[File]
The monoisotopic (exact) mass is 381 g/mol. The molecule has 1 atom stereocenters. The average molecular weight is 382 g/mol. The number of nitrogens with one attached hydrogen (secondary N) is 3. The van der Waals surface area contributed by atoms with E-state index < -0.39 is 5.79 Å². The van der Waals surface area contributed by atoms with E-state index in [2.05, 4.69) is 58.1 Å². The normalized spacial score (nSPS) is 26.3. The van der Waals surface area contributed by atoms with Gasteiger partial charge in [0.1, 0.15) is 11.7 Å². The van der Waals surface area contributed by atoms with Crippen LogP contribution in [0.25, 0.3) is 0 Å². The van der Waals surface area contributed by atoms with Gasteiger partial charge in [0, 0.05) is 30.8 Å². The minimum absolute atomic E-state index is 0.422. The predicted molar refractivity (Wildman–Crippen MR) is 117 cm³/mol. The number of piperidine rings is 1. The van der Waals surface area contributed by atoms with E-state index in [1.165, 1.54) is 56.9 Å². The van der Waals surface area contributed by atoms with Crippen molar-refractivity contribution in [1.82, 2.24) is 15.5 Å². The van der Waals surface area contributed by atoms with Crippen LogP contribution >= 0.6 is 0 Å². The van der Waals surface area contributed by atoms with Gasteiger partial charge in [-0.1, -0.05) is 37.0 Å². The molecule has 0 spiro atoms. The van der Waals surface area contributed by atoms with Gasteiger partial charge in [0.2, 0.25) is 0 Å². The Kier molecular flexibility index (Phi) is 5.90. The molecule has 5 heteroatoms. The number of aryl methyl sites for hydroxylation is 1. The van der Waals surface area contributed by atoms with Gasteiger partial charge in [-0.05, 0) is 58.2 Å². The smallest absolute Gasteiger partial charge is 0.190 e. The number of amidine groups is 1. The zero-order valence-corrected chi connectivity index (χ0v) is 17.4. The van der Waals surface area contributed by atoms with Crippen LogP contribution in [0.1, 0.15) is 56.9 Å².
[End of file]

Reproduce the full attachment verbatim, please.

The monoisotopic (exact) mass is 381 g/mol. The molecule has 1 atom stereocenters. The average molecular weight is 382 g/mol. The number of nitrogens with one attached hydrogen (secondary N) is 3. The van der Waals surface area contributed by atoms with E-state index < -0.39 is 5.79 Å². The van der Waals surface area contributed by atoms with E-state index in [2.05, 4.69) is 58.1 Å². The normalized spacial score (nSPS) is 26.3. The van der Waals surface area contributed by atoms with Gasteiger partial charge in [0.1, 0.15) is 11.7 Å². The van der Waals surface area contributed by atoms with Crippen LogP contribution in [0.25, 0.3) is 0 Å². The van der Waals surface area contributed by atoms with Gasteiger partial charge in [0, 0.05) is 30.8 Å². The minimum absolute atomic E-state index is 0.422. The predicted molar refractivity (Wildman–Crippen MR) is 117 cm³/mol. The number of piperidine rings is 1. The van der Waals surface area contributed by atoms with E-state index in [1.165, 1.54) is 56.9 Å². The van der Waals surface area contributed by atoms with Crippen molar-refractivity contribution in [1.82, 2.24) is 15.5 Å². The van der Waals surface area contributed by atoms with Crippen LogP contribution >= 0.6 is 0 Å². The van der Waals surface area contributed by atoms with Gasteiger partial charge in [-0.1, -0.05) is 37.0 Å². The molecule has 0 spiro atoms. The van der Waals surface area contributed by atoms with Gasteiger partial charge in [0.2, 0.25) is 0 Å². The Kier molecular flexibility index (Phi) is 5.90. The molecule has 5 heteroatoms. The number of aryl methyl sites for hydroxylation is 1. The van der Waals surface area contributed by atoms with Gasteiger partial charge in [-0.05, 0) is 58.2 Å². The smallest absolute Gasteiger partial charge is 0.190 e. The number of amidine groups is 1. The zero-order valence-corrected chi connectivity index (χ0v) is 17.4. The van der Waals surface area contributed by atoms with Crippen LogP contribution in [0.1, 0.15) is 56.9 Å².